From the perspective of neurochemical abnormalities of neurotransmitters or their receptors, regions mentioned above are in line with studies determining in vivo glutamate and glutamine concentrations in SZ patients' brains. Glutamatergic dysfunction has been implicated in the pathophysiology of SZ. Chun et al. identified that an SZ-associated microdeletion disrupted glutamatergic synaptic transmission at thalamocortical projections to the auditory cortex in SZ mouse models (Chun et al., 2014). Likewise, a previous study reported increased levels of glutamate in prefrontal and hippocampal areas in patients with SZ using magnetic resonance spectroscopy (van Elst et al., 2005). Magnetic resonance spectroscopy and tissue protein concentrations sampling SZ patients in vivo and postmortem brain tissue in vitro, respectively, together suggest lower glutamate level in dentate gyrus, implicating the excitatory system within hippocampus in the pathophysiology of SZ (Stan et al., 2015). With the exception of altered concentration of glutamate, in DLPFC, decoupling of the sum of glutamate and glutamine and N-acetylaspartate was observed in SZ patients (Coughlin et al., 2015). These findings provide strong evidence supporting the hypothesis of glutamatergic dysfunction within PFC and hippocampus in SZ.
From functional aspect, SZ is a mental illness involved in abnormality of emotional responses and difficulty with social interactions. Both resting-state functional connectivity analysis by Mamah et al. (2013) and effective connectivity analyses during face-matching paradigms by Diwadkar et al. (2012) and Vai et al. (2015) indicate dysfunction in the connections between networks involved in cognitive and emotional processing in the pathophysiology SZ. ACC might interact with other cortical and subcortical structures as a part of the circuits involved in the regulation of mental and emotional activity. Hoptman et al. investigate the construct of urgency in association with aggression in individuals with SZ or schizoaffective disorder and its underlying neural circuitry. Their findings revealed that greater urgency was related to lower cortical thickness and functional connectivity within the medial/lateral orbitofrontal and inferior frontal regions, and rostral ACC (Hoptman et al., 2014). Clinically, patients with chronic SZ often show lack of motivation and difficulty with decision-making. At the neural level, the orbitofrontal cortex and ACC are thought to interact, together, to form a network involved in emotional processing and mediating emotion and social behavior (Ohtani et al., 2014). Reductions in FA were observed in connections between the left anterior medial orbitofrontal cortex and rostral ACC, and between bilateral posterior medial orbitofrontal cortex and rostral ACC in SZ patients relative to HCs. In addition, reduced FA was correlated with more severe anhedonia-asociality and avolition-apathy using the Scale for the Assessment of Negative Symptoms, which suggests that ACC may be pivotal in understanding aberrant emotional responses and social behavior in SZ patients. Finally, cognitive deficits are a defining feature of SZ, affecting quality of life and functional outcomes in work, relationships, and independent living. While viewing faces, SZ patients showed significantly weaker deactivation of MPFC, including ACC, and decreased activation in the left cerebellum, compared to controls (Mothersill et al., 2014). Considering the role of ACC in processing negative emotion, weaker deactivation of this region in SZ patients while viewing faces may lead to an elevated perception of social threat. Future studies examining the neurobiology of cognitive function in SZ using fMRI may aid in establishing strategy of targeted treatment.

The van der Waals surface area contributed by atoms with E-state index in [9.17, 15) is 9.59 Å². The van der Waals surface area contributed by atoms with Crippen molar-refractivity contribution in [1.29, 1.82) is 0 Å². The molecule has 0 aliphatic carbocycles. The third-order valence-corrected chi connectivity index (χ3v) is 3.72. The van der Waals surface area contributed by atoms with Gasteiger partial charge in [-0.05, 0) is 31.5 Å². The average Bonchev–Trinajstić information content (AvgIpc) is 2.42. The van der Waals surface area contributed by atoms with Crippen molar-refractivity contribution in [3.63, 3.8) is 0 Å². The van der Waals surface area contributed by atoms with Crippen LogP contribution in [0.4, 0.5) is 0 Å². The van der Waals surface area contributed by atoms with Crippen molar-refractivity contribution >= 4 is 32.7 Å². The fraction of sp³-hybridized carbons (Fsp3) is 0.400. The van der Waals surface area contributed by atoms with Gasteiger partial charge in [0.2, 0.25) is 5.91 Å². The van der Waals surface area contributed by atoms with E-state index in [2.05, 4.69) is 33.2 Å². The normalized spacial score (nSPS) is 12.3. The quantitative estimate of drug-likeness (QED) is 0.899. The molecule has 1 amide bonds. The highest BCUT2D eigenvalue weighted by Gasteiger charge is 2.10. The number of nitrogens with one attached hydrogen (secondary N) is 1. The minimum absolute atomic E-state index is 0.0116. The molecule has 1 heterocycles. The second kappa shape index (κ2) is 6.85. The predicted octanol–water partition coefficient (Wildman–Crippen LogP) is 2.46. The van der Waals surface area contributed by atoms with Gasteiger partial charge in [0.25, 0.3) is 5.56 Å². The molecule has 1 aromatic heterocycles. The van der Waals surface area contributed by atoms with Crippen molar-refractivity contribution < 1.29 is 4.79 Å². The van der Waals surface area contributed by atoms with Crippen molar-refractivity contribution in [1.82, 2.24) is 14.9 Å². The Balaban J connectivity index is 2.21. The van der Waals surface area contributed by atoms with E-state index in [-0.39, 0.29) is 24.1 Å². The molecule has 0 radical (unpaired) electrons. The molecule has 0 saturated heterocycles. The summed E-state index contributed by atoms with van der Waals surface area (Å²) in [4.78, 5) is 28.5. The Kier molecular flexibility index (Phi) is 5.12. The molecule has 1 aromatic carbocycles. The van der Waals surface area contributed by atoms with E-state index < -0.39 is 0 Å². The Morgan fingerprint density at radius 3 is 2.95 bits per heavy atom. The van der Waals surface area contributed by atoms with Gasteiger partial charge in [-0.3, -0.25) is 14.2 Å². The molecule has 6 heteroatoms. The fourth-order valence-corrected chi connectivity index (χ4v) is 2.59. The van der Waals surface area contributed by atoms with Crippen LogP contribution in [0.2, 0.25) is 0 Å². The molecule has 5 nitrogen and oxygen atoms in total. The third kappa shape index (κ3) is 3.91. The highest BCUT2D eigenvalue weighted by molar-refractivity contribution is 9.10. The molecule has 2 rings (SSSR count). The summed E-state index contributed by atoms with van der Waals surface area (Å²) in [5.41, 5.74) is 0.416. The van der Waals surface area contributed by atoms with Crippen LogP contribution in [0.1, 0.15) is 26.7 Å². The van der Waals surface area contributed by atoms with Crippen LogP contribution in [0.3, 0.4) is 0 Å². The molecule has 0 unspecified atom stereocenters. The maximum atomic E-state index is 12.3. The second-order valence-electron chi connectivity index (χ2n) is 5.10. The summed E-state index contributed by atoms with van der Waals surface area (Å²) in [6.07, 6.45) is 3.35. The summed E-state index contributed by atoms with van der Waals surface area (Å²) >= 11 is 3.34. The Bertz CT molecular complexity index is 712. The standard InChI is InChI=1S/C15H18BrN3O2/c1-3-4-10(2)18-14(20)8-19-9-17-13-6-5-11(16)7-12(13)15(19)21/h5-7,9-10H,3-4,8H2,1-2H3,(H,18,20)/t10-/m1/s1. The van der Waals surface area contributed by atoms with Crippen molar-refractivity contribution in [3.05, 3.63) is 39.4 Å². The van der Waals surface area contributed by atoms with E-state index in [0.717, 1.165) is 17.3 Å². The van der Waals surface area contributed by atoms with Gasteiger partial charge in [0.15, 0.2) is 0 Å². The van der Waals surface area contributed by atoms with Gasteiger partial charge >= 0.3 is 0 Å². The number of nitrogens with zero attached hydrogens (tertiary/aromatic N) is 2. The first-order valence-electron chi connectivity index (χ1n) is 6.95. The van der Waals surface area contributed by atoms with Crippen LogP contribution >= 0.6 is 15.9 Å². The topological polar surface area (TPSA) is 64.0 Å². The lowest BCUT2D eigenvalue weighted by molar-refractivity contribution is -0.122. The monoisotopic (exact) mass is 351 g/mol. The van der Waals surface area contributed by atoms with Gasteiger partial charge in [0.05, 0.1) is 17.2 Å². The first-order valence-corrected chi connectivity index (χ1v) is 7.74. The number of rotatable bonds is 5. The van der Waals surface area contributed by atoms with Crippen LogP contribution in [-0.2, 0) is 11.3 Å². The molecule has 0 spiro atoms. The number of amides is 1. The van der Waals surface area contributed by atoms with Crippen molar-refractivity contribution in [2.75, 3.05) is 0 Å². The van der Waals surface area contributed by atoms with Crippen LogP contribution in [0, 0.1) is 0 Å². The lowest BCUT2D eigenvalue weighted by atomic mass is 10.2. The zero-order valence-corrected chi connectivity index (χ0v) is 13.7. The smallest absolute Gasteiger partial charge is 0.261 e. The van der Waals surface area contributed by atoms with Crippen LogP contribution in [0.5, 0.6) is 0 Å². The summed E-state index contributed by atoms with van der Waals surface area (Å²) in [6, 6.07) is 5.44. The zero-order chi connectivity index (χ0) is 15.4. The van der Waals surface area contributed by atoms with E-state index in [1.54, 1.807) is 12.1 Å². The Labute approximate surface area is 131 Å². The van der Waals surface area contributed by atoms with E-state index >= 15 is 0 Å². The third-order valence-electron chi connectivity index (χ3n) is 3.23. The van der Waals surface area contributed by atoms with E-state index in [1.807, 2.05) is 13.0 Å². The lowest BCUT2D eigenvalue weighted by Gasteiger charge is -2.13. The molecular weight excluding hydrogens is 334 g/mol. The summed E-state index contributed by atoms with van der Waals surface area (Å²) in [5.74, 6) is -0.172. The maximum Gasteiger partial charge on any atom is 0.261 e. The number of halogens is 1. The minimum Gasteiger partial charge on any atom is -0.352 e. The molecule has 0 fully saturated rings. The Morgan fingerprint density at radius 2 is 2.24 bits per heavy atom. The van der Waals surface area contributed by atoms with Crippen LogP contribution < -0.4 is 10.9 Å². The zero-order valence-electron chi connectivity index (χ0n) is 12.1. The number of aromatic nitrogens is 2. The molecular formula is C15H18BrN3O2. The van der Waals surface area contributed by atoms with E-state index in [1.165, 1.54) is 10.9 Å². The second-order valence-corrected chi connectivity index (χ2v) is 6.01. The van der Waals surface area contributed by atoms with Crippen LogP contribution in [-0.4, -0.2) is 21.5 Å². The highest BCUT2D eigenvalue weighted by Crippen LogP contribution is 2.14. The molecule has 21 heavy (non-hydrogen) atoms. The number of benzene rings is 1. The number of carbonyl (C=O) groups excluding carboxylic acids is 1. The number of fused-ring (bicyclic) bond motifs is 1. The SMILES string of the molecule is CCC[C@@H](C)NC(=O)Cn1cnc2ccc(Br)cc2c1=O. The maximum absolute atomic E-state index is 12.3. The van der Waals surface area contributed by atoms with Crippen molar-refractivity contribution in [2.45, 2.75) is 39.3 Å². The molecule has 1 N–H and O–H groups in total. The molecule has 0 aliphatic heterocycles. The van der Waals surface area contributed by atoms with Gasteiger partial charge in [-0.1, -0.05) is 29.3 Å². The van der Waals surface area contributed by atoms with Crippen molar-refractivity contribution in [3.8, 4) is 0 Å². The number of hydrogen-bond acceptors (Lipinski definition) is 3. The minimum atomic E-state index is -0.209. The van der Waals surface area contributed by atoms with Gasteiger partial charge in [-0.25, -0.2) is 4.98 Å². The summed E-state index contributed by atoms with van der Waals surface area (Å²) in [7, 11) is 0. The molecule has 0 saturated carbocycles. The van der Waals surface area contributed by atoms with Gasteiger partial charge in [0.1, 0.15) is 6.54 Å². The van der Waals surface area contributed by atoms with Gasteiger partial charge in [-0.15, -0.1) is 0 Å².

Additionally, previous studies consistently demonstrated the key role of the dorsal ACC and DLPFC in cognitive control (Carter and van Veen, 2007). For these regions aberrant activation patterns in association with deficient behavioral performance were observed in SZ (Minzenberg et al., 2009). Our effective connectivity study showed decreased bilateral connectivity between ACC and DLPFC in first-episode SZ patients. Through effective connectivity and white matter connectivity analysis, combined utilization of DCM and diffusion tensor imaging provides some support for that weaker connectivity involved in ACC may be the neural basis of specific cognitive impairments in SZ (Wagner et al., 2015). Cognitive deficits are considered as a core feature of SZ (Elvevåg and Goldberg, 2000). Converging evidence from fMRI studies may shed light on that ACC and DLPFC play a crucial role in cognitive function in SZ, albeit the neural underpinnings of impaired cognition in SZ remain uncertain.